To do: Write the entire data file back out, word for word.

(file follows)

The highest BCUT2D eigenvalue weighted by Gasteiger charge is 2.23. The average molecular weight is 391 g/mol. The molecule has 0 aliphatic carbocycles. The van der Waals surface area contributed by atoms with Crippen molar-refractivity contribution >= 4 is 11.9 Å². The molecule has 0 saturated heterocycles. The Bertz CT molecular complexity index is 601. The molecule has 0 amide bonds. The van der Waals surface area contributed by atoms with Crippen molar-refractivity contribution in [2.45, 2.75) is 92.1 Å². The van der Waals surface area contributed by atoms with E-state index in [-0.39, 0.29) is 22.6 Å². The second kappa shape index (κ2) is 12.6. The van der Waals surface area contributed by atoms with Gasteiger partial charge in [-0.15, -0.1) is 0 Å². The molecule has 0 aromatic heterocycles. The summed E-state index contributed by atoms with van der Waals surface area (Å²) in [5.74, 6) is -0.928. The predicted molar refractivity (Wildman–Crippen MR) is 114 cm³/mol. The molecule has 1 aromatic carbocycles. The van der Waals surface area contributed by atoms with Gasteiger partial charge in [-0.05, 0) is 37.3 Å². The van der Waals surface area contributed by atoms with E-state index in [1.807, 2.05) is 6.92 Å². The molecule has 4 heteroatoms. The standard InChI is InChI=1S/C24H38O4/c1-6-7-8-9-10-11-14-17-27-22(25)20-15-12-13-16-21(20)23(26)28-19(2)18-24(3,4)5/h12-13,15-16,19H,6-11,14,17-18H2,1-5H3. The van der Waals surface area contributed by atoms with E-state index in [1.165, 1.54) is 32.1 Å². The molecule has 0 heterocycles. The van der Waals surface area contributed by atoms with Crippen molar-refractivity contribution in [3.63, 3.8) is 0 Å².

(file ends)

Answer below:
The highest BCUT2D eigenvalue weighted by Gasteiger charge is 2.23. The average molecular weight is 391 g/mol. The molecule has 0 aliphatic carbocycles. The van der Waals surface area contributed by atoms with Crippen molar-refractivity contribution >= 4 is 11.9 Å². The molecule has 0 saturated heterocycles. The Bertz CT molecular complexity index is 601. The molecule has 0 amide bonds. The van der Waals surface area contributed by atoms with Crippen molar-refractivity contribution in [2.45, 2.75) is 92.1 Å². The van der Waals surface area contributed by atoms with E-state index in [-0.39, 0.29) is 22.6 Å². The second kappa shape index (κ2) is 12.6. The van der Waals surface area contributed by atoms with Gasteiger partial charge in [-0.15, -0.1) is 0 Å². The molecule has 0 aromatic heterocycles. The summed E-state index contributed by atoms with van der Waals surface area (Å²) in [5.74, 6) is -0.928. The predicted molar refractivity (Wildman–Crippen MR) is 114 cm³/mol. The molecule has 1 aromatic carbocycles. The van der Waals surface area contributed by atoms with Gasteiger partial charge in [-0.05, 0) is 37.3 Å². The van der Waals surface area contributed by atoms with E-state index in [1.807, 2.05) is 6.92 Å². The molecule has 4 heteroatoms. The standard InChI is InChI=1S/C24H38O4/c1-6-7-8-9-10-11-14-17-27-22(25)20-15-12-13-16-21(20)23(26)28-19(2)18-24(3,4)5/h12-13,15-16,19H,6-11,14,17-18H2,1-5H3. The van der Waals surface area contributed by atoms with E-state index in [1.165, 1.54) is 32.1 Å². The molecule has 0 heterocycles. The van der Waals surface area contributed by atoms with Crippen molar-refractivity contribution in [3.63, 3.8) is 0 Å².